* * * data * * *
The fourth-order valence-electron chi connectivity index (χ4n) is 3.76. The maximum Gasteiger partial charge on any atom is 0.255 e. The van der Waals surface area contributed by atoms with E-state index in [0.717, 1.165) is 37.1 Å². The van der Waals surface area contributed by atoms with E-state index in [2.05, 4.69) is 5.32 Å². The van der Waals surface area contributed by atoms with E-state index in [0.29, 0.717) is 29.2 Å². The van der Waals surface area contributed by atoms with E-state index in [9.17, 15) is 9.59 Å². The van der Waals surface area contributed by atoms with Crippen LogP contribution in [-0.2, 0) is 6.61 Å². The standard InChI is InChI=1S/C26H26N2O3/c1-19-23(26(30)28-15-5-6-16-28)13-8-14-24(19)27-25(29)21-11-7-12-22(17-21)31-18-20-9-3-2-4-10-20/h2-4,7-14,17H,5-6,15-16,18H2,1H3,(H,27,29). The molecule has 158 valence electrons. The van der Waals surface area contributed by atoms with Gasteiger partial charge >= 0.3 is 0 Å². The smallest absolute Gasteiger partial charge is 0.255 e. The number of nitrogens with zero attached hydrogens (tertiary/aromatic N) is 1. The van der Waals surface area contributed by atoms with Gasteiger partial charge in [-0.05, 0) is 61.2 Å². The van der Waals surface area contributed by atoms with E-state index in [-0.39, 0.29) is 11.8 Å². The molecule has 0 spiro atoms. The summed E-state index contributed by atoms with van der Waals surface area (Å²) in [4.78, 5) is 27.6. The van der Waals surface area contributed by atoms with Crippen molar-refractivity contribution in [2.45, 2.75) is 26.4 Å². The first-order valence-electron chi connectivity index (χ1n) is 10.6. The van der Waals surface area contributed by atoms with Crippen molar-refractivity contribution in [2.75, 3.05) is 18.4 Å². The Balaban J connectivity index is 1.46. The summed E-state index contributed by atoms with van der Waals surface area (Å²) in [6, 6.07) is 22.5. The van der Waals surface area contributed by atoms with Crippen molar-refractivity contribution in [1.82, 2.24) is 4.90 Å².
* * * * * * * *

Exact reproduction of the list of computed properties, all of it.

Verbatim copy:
The fourth-order valence-electron chi connectivity index (χ4n) is 3.76. The maximum Gasteiger partial charge on any atom is 0.255 e. The van der Waals surface area contributed by atoms with E-state index in [0.717, 1.165) is 37.1 Å². The van der Waals surface area contributed by atoms with E-state index in [2.05, 4.69) is 5.32 Å². The van der Waals surface area contributed by atoms with E-state index in [0.29, 0.717) is 29.2 Å². The van der Waals surface area contributed by atoms with E-state index in [9.17, 15) is 9.59 Å². The van der Waals surface area contributed by atoms with Crippen LogP contribution in [-0.2, 0) is 6.61 Å². The standard InChI is InChI=1S/C26H26N2O3/c1-19-23(26(30)28-15-5-6-16-28)13-8-14-24(19)27-25(29)21-11-7-12-22(17-21)31-18-20-9-3-2-4-10-20/h2-4,7-14,17H,5-6,15-16,18H2,1H3,(H,27,29). The molecule has 158 valence electrons. The van der Waals surface area contributed by atoms with Gasteiger partial charge >= 0.3 is 0 Å². The smallest absolute Gasteiger partial charge is 0.255 e. The number of nitrogens with zero attached hydrogens (tertiary/aromatic N) is 1. The van der Waals surface area contributed by atoms with Gasteiger partial charge in [-0.05, 0) is 61.2 Å². The van der Waals surface area contributed by atoms with E-state index in [-0.39, 0.29) is 11.8 Å². The molecule has 0 spiro atoms. The summed E-state index contributed by atoms with van der Waals surface area (Å²) in [4.78, 5) is 27.6. The van der Waals surface area contributed by atoms with Crippen molar-refractivity contribution in [2.45, 2.75) is 26.4 Å². The first-order valence-electron chi connectivity index (χ1n) is 10.6. The van der Waals surface area contributed by atoms with Crippen molar-refractivity contribution in [2.75, 3.05) is 18.4 Å². The Balaban J connectivity index is 1.46. The summed E-state index contributed by atoms with van der Waals surface area (Å²) in [6, 6.07) is 22.5. The van der Waals surface area contributed by atoms with Crippen molar-refractivity contribution in [1.82, 2.24) is 4.90 Å².